“I was fascinated that one could have such perceptual changes, and also that they went with a certain feeling of significance, an almost numinous feeling. I’m strongly atheist by disposition, but nonetheless when this happened, I couldn’t help thinking, ‘That must be what the hand of God is like.'”
having a strong religious or spiritual quality; indicating or suggesting the presence of a divinity.
“the strange, numinous beauty of this ancient landmark”
From Terence McKenna: “Psychedelics are illegal not because a loving government is concerned that you may jump out of a third story window. Psychedelics are illegal because they dissolve opinion structures and culturally laid down models of behavior and information processing. They open you up to the possibility that everything you know is wrong..”
This new study in the Journal of Psychopharmacology connects psilocybin use with increased nature relatedness and decreased authoritarian political views.
From Soman Chainini: “I think the greatest exercise a person can do when they’re stuck is to remember what their favorite children’s book was. A book that you read over and over and over again. Somewhere in that book is the clue to not only what makes you tick, but also to your life’s purpose.”
Mine was The Phantom Tollbooth. I often say to my friends that colleagues that journalism is “the practice of sustained learning,” which is something I’ve borrowed from an old FJP collaboration in 2011 or so. The seeds of that idea, for me, are found riddled throughout the chapters of The Phantom Tollbooth. It’s a beautiful book that nestles its readers deep within the crevasses of curiosity and intellectual courage — with a good dash of absurdism.
On top of some more rigorous reading, I’m working through Tim Ferriss’ Tribe of Mentors right now. It’s more of a coffee table book, almost, and it’s nice to flip through a few pages every morning. The book is a collection of perspectives on life and career successes, and Ferriss begins with chef and writer Samin Nosrat.
Nosrat offers some compelling anecdotes about how her career has developed, and she includes this line that really got me thinking: “I’ve learned to envision the ideal end to any project before I begin it now — even the best gigs don’t last forever. Nor should they.”
I didn’t plan to end my work at Scene after five years. (I actually had something closer to two years in mind when I started.) But it’s a neatly tied ending to my story there, and, especially as 2017 went along, I definitely kept my impending exit in mind. I put a colossal amount of energy into what became my final feature for the magazine, and I secured the hundreds of contacts that I had made during my time. I even set up a few side projects that I’ll be able to pursue in 2018, which will link directly back to my alt-weekly gig. It’s over now, and it fits perfectly into my burgeoning career.
But, no, I didn’t envision such a fine ending when I started the Scene job in 2012. I didn’t have a clear Point B — a defined sense of closure that I could slide into my career when all was said and done. It’s worth thinking about, though.
Every opportunity is stepping stone in a writer’s life.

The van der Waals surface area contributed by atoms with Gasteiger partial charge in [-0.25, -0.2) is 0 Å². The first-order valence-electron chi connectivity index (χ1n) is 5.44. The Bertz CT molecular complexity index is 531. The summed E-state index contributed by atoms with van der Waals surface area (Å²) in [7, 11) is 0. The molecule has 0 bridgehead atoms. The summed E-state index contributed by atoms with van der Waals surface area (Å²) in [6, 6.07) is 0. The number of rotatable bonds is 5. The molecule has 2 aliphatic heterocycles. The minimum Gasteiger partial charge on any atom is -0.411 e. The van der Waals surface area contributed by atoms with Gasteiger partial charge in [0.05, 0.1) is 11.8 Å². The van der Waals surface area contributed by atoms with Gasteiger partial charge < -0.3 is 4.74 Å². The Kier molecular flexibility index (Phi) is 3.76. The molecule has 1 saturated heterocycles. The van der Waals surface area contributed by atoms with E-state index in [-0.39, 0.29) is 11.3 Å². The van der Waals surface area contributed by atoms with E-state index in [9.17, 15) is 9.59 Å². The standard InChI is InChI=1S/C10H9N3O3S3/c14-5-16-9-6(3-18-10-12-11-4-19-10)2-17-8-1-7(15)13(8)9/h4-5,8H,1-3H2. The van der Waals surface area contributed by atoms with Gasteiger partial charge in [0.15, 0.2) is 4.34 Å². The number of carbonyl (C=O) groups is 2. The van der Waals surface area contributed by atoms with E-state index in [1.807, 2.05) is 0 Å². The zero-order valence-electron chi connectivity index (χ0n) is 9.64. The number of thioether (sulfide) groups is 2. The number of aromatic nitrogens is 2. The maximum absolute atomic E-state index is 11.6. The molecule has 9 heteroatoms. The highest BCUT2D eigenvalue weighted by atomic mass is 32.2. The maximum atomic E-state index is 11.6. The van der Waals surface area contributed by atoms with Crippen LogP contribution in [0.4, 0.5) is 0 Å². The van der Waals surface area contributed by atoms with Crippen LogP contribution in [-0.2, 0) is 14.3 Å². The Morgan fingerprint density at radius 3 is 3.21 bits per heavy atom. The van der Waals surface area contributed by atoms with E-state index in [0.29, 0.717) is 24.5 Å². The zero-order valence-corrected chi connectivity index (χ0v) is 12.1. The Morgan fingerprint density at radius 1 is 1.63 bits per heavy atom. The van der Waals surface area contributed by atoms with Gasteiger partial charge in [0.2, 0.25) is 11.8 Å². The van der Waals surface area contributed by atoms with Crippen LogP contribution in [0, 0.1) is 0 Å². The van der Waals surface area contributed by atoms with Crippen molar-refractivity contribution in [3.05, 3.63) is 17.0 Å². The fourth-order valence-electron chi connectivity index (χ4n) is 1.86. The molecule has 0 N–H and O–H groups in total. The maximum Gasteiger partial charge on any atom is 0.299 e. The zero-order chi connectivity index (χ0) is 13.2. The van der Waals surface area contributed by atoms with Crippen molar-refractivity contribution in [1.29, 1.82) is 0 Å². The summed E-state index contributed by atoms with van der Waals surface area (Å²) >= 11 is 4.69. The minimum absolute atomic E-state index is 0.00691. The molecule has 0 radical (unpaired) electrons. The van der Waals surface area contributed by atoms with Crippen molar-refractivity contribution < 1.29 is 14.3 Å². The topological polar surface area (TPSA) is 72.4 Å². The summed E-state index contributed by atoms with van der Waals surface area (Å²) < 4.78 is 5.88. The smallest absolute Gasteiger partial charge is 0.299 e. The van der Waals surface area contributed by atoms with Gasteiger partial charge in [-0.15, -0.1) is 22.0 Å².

That’s a wrap, folks. Today is my final day at Scene. It’s been an absolutely thrilling five years of adventurous journalism, creative prose, inside jokes and more than a few late nights of frenzied writing against fierce deadlines. What a ride!
On our best days, most days, I felt that we had beaten them all, that we had shown this city what it truly was and what it truly could be. I’m very proud of my contribution to the history of Scene and to the story of Cleveland. I’m looking forward to seeing what my friends on staff do in the months and years ahead; I’ll be following their work closely, and you should too.
Thank you all for reading along as I’ve made my way here as a writer. I appreciate your attention and your feedback beyond words. I could fill a book with my experiences at the magazine, and maybe someday I will.
But before that, I’ll be honing my focus on a long-running passion of mine: I’ll be joining the excellent staff of Cannabis Business Times and Cannabis Dispensary Magazine, reporting on the industry nationwide and the vanguard of the reform movement.
I’ll still be here in Cleveland, so stop by anytime. Coffee’s always on, and the music never stops. Selah.
Late last year, amid a torrent of news stories about alt-weeklies crumbling, NYU media professor Jay Rosen wrote this: “A good question to ask of a digital media company: What does it stand for?”
“Can’t answer? Watch your wallet.”
Rosen linked to this story about Mashable’s own descent into the fire, which leads off with a warning against “jack-of-all-trades” publishing strategies.
I’ve learned a lot in the last seven years of journalism, and one lesson that burns brightly is the importance and vitality of consistent beat reporting — of honing your focus and learning deeply. This is immersive creativity and knowledge in its simplest form in journalism, and it’s what I’ve loved most about this line of work.
Most digital media companies don’t seem to agree.
But that problem — which will bear out a reckoning for any company unwilling to state what it stands for — that problem can also afflict an individual person. It’s important to question and examine your own life, your health, your relationships, your financial security, your values.
It’s easy to consider this stuff now, as the new year dawns, but it seems like a lot of people slip quickly back into the slipshod cultural stream of consciousness. Best not to rest too easily in these strange times.
What do you stand for?